Buffy is sorta the poster child for "Great TV show with a nigh-unwatchable first season." Pretty much all TV shows need to take a little time to work out the kinks, figure out what works and what doesn't, and find a good groove for the storytelling. But in 1997 WB, the stakes were a LOT lower than they are today - there were no Breaking Bads or Game of Thrones's back then, so TV shows could be given a little more leniency.
Still, Buffy season 1 is pretty terrible - but thankfully, it's only 13 episodes. Within those 13 episodes are great moments and great characters, much of which is the groundwork for what comes later, but there's also plots about hyena spirits possessing teenagers and making them eat their principal, a living wooden dummy (think Goosebumps) who's also a demon hunter, a demon borne of the Internet, and some really really regrettable things involving a praying mantis teacher.
Angel is a weird show - each season feels pretty weirdly distinct from the other, and it actually really only reaches its full potential in its final season, when Spike crosses over from Buffy on a permanent basis and Angel joins the bad guys (kinda). But what's definitely true is that its first season is kinda a mess.
The initial planned status quo for Angel - that the squad would be Angel, Cordelia, and an Irish dude who had 'visions' - only lasted for the first 9-ish episodes, when the Irish dude was killed off and replaced with Wesley Wyndam-Pryce. Still, the rest of Team Angel - Gunn, Lorne, and Fred - don't really come into play until season 2, when the show starts to actually become the semi-watchable Buffy spinoff it was destined to be.
Parks & Rec pretty quickly grew into one of the funniest, sweetest, and most heartfelt comedies on the air - which is why revisiting the first season (cut short thankfully at 6 episodes) is so jarring. Leslie's a completely different character (basically a blonde Michael Scott), the show is much meaner to its characters, and it's just...not that funny, unless you're SUPER into Mark Brendanawicz.
The Office started off on the exact wrong foot, trying to re-do the first episode of the British version of The Office, but with the new American cast and setting. And while it's a very funny script, the tone and rhythms of the American version are so different that the awkwardness overshadows a lot of the jokes.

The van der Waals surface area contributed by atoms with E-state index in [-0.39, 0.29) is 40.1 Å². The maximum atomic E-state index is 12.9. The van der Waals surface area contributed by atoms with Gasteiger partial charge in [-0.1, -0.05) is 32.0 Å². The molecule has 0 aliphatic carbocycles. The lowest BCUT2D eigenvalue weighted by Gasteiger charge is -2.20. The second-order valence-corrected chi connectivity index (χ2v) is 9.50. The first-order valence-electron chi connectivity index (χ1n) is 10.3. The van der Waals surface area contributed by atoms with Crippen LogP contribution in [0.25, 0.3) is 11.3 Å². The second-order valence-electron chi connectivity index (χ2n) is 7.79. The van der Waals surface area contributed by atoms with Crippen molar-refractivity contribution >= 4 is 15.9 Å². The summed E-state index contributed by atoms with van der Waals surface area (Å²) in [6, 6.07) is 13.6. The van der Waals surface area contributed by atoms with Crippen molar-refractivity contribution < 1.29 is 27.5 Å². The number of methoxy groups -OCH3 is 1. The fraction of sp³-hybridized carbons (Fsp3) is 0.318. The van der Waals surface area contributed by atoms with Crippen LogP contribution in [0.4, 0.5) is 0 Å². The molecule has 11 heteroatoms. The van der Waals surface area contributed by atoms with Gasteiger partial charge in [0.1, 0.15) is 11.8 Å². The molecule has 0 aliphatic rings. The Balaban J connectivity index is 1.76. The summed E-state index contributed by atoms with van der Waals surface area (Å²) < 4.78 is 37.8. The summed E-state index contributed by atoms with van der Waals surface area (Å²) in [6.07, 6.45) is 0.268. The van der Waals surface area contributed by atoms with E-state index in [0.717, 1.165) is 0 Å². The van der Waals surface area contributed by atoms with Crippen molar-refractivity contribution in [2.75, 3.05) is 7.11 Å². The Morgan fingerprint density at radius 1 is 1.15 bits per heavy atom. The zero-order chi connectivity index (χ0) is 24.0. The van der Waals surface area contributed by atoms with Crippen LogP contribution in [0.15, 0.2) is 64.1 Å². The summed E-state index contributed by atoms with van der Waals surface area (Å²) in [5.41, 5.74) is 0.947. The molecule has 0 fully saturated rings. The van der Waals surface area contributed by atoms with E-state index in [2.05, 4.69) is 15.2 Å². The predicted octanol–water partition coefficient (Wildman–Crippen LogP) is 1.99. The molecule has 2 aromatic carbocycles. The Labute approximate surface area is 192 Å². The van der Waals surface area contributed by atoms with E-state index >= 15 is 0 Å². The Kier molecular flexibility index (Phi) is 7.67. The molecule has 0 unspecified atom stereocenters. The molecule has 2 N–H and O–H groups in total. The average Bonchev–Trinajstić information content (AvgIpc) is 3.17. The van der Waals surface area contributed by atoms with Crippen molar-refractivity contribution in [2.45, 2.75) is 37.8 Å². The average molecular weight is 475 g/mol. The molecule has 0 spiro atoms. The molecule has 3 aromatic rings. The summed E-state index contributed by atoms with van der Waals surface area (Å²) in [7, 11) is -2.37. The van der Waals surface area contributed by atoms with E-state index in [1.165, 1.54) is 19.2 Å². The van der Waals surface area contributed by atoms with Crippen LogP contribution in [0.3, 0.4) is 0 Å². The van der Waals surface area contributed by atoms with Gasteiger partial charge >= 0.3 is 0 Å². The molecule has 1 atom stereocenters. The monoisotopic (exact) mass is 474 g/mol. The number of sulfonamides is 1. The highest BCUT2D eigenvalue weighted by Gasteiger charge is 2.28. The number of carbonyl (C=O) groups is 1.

On top of that, there were a lot of growing pains, with the writers and cast trying to figure out how to maintain what worked with the UK Office while also trying to create something fresh and new. The first season clearly showed signs of the greatness that would awaken, but were weighed down by a not-yet-fleshed out supporting cast (which soon became the show's secret weapon) and the sense that they still didn't know what this show WAS yet. Also, Michael Scott's slicked back hair is really, really weird.
Thankfully, this was another 6 episode season - so it's badness was short-lived. And really, you can dive straight into season 2 and not really miss anything (except - SPOILER! - Jim is pretty into that Pam girl).
Seth Macfarlane has so thoroughly salted the soil of his work, that anything with his name associated with it tends to send a chill down the spine of anyone who comes in contact with it. And for good reason - Family Guy is a mishmash of completely random unrelated jokes and wild shifts in character behavior, The Cleveland Show is basically just a blander version of Family Guy, and that western movie he made was...well, I don't know. I didn't see it, because it looked pretty dumb.
But American Dad is actually GREAT. Like, not just great for something associated with Seth Macfarlane, but genuinely great on its own. The problem is that it began its life as something pretttttty legitimately terrible.
It's important to remember that it was created, in part, to fill the void for Macfarlane after Family Guy was initially cancelled after 3 seasons. It had a boorish husband, a hot wife, a nerdy son, and a butt-of-every-joke daughter, a megalomaniacal evil little harmless thing (a baby for Family Guy, a fish for American Dad), along with a faux-urbane thing-that-shouldn't-talk-but-does (a dog for Family Guy, an alien for American Dad). The main differentiator for American Dad was that it would tackle political issues - with father Stan taking the neoconservative perspective against his daughter Hailey's hyperliberal one. Needless to say, it plays like a less funny Family Guy that doesn't age well, due to its reliance on politics of the day.
But Family Guy WAS brought back, and it distracted Seth Macfarlane. While he still provided several key voices, he became basically completely uninvolved with the writing for the show, and by mid-season 2, the show was pretty great. By mid-season 3, the show had completely found its footing as one of the weirdest but well-written shows in primetime.
No one in this office believes me but I swear to god it's true. TELL THEM. TELL THEM ALL.